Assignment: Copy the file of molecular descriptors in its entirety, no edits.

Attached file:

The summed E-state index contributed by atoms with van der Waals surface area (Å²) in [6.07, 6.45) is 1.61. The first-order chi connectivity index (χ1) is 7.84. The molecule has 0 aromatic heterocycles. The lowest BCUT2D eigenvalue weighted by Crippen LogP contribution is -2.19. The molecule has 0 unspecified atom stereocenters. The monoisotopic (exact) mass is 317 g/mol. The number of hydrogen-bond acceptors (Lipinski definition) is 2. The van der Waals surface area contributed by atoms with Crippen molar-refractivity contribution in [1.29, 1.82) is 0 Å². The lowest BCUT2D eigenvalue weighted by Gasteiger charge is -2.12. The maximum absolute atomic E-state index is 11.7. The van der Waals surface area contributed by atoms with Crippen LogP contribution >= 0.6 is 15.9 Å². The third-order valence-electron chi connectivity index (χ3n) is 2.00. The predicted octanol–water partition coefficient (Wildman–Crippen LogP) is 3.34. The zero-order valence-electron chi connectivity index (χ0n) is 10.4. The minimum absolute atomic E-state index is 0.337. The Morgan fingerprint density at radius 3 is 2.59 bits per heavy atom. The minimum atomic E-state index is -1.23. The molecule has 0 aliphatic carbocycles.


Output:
The summed E-state index contributed by atoms with van der Waals surface area (Å²) in [6.07, 6.45) is 1.61. The first-order chi connectivity index (χ1) is 7.84. The molecule has 0 aromatic heterocycles. The lowest BCUT2D eigenvalue weighted by Crippen LogP contribution is -2.19. The molecule has 0 unspecified atom stereocenters. The monoisotopic (exact) mass is 317 g/mol. The number of hydrogen-bond acceptors (Lipinski definition) is 2. The van der Waals surface area contributed by atoms with Crippen molar-refractivity contribution in [1.29, 1.82) is 0 Å². The lowest BCUT2D eigenvalue weighted by Gasteiger charge is -2.12. The maximum absolute atomic E-state index is 11.7. The van der Waals surface area contributed by atoms with Crippen LogP contribution >= 0.6 is 15.9 Å². The third-order valence-electron chi connectivity index (χ3n) is 2.00. The predicted octanol–water partition coefficient (Wildman–Crippen LogP) is 3.34. The zero-order valence-electron chi connectivity index (χ0n) is 10.4. The minimum absolute atomic E-state index is 0.337. The Morgan fingerprint density at radius 3 is 2.59 bits per heavy atom. The minimum atomic E-state index is -1.23. The molecule has 0 aliphatic carbocycles.